Woman Crush Wednesday: Lauren Taubenfeld
Questions by Ashley Yu
How did you find yourself hosting your solo exhibit with ICP-Bard?
I currently am enrolled and am graduating soon from the ICP-Bard Masters program. During the last semester of the two-year program, students are to curate and install a solo show in the ICP-Bard gallery/studio space. The show should be representative of the work we’ve made during our time in the ICP-Bard MFA program.
What was the process of capturing and exhibiting your photography?
I have been working on a specific body of work for the past 10 years. I started out by putting up hundreds of those photographs up from my archive up on the wall for a critique, which then turned into an editing workshop. I could not have done without the help of my classmates and professors. But I had been working on the same project for so long, I felt a bit lost and unsure of where to go next. I began to do something that may sound quite cliché but I ventured out to different desert landscapes and national parks across the South West [U.S.] and let myself get lost. Hiking while making pictures became a meditative process and I was channeling Rebecca Solnit’s ‘A Field Guide for Getting Lost”. I began to feel that I could possibly fuse both projects together to create the narrative I was seeking to make.
You've said in a previous interview that photography is like therapy. How and why does photography help you with your mental health?
Making pictures has always acted as a positive therapeutic device for me. Speaking through images allows me to say what I would be too ashamed to speak about otherwise. Images prevail when my voice defaults as weak. Around the same time my interest in photography and art arose, I began dealing with chronic depression, anxiety and later struggled with addiction. Through my work, I could document internal conflicts and occurrences for posterity. The fixing of manifestations and emotions through photography would make it easier for me to embrace change.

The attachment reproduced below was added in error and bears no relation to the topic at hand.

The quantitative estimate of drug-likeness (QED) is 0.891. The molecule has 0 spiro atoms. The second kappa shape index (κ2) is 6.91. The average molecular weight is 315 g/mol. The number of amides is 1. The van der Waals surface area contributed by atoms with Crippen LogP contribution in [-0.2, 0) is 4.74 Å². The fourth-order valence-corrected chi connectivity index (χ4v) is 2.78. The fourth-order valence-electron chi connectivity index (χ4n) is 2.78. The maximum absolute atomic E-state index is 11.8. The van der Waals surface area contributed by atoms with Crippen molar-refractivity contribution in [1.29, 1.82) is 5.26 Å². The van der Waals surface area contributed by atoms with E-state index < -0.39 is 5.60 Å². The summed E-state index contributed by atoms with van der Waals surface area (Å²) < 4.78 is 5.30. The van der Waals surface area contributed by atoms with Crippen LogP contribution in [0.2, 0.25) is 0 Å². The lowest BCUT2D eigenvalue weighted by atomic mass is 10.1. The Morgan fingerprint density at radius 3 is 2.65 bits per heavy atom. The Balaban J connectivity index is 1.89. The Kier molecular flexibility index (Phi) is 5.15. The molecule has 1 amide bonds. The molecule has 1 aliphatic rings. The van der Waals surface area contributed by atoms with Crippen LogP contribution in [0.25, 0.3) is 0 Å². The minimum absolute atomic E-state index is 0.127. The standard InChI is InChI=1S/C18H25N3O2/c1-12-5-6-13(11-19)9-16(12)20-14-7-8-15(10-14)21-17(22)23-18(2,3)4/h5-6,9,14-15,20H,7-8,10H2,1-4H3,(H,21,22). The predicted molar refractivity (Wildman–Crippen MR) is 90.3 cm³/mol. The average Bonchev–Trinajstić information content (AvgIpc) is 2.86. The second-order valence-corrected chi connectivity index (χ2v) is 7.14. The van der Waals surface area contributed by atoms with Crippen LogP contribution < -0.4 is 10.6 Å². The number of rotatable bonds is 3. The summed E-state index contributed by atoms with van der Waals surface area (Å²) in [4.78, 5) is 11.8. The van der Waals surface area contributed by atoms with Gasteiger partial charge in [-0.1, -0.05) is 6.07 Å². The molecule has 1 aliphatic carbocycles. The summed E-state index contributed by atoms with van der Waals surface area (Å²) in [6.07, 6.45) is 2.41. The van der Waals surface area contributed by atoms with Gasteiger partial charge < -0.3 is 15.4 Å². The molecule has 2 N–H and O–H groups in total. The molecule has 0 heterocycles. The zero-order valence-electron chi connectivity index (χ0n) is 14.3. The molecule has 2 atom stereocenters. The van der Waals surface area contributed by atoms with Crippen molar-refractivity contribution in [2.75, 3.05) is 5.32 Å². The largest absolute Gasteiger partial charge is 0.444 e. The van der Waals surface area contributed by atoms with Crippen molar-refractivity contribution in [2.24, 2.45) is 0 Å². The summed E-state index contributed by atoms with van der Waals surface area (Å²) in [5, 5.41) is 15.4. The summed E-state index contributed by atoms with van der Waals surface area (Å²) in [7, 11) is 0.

How do your photos tie in with the theme of repression and mental illness?
Years of self-medicating in active addiction effectively dulled my memory and was a method of evading discomfort. While working through an archive of my own past I am giving the ability to recall repressed memories while also coming to terms with present realities. I am no stranger to turmoil and dysfunction for it has followed me most of my life. Making work has worked as an effective therapeutic tool in which I am able to speak my truth. At the end of the day, I am granted great relief from being able to share my work by walking through fears and insecurities.
What was your biggest inspiration for this exhibition?
I mostly draw inspiration from personal experiences and memories, some pleasant and some not. I am inspired by chaos and dysfunction while I find peace in the desert and in nature. I have unearthed much of my inspiration by living in solitude and carving out time for reflection and meditation. Being in the desert allows me to quite literally practice an art of seeking which is important in my practice. Some artists I also go to for inspiration include Larry Sultan, Justine Kurland, Alec Soth, Carmen Winant, and Sam Contis.
Are there any upcoming projects you are working on?
I am currently working on making a photo book with my most recent body of work. There will be a writing component involved as well. I have recently come up with a new project for this summer but I prefer to keep it under wraps.